Divorce · Gentleness · Lessons Learned · Peace · Self-control

Resilient Child of Mine

I have so many conflicting thoughts on divorce. When I first learned that divorce was a reality in my life no doubt I cried, I cried a long time and I cried hard. Although my weeping and sorrow was for my failing marriage I mostly hurt for my daughter because I knew this situation was going to be life changing for her.

I was raised as a Christian and having an understanding that the teachings of the Bible discourages divorce, well actually hates divorce and considers it a sin, still I don’t believe that I am a sinner in this case especially because I was forced into this situation and had no say in the outcome. I tried to work on repairing our marriage but received no effort in return and I don’t believe that my God would ever hope for a life of hell for me. There’s just no way a perfect God could expect imperfect humans to obtain such a fallible law.

Looking back I think about my daughter in all this. She was about 2 1/2 years old when the ugly went down and I’m so impressed by her strength and resilience. She cried a handful of times only because she couldn’t understand why I had to drop her off and leave when all she knew before was always having mommy around (because I was a stay-at-home). She quickly understood the situation and found her own way of processing it; mommy has a house and so does daddy and we take turns enjoying spending time with her, it’s as simple as that. I truly believe because my ex and I have a very good co-parenting plan and cordial relationship she easily found comfort in the situation because there is no doubt she is overwhelmed with love and support from both of us.

I try my hardest to not let her see the broken part of me even when I have days it hurts the most. Every now and then a few tears will swell up in my eyes that she notices. She has developed a compassionate side that is far beyond her years. Most times she will softly wipe my tears with her little fingers and say “mommy don’t cry, it’s going to be okay”. There’s no doubt she has a maturity level that is above her little peers. For that I’m so proud to have this little resilient child of mine.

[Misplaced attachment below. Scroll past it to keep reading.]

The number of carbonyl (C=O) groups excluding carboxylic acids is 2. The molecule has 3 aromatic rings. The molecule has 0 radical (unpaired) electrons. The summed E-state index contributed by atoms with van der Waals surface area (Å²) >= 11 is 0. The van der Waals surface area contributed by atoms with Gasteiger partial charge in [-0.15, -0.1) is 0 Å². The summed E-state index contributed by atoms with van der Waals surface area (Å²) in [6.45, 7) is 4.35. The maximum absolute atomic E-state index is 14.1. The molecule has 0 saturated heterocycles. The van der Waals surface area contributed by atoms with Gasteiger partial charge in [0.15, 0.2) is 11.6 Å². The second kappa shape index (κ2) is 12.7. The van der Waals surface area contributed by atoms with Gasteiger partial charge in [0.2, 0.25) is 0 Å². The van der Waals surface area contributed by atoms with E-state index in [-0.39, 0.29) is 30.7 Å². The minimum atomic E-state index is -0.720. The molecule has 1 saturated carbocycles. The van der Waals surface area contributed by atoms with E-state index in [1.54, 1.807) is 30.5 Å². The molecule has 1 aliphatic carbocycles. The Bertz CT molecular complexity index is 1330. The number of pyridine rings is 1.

Here are ways to help transition your child/children in a divorce:

-Have a consistent co-parenting plan made together.

-Create a schedule that both sides can agree on, for instance bedtime routine, nap times, etc.

-Make the new environment comfortably happy by having things in the home that bring security to your child; ie. we have the exact same toddler bed so both homes feel familiar. I did surprise her with a shopping trip to Pottery Barn Kids so she could pick her new bed sheets and because of this the version in my home gave her something to look forward to (since it was the new environment; the ex stayed in the family home).

-FaceTime if you can. When your child needs to see the other parent do it, it’s not about you it’s about fulfilling your child’s needs. We FaceTime daily so our daughter can see us every night as part of her bedtime routine and she looks forward to it.

-Never bad talk the other parent in front of your child and always refer to the ex as mommy/daddy and express positive things about the other parent.

-Follow through with what you say. If you promise to take your child to the zoo, do it and always give your child a back-up-plan if it doesn’t work out so they aren’t disappointed but have two possible activities to look forward to.

I hope these ideas help your transitioning efforts and I pray that you continue to be strong and never give up. Stay positive because emotions are on your child’s radar and they understand more than you think.

Blessings to all,

Jennifer

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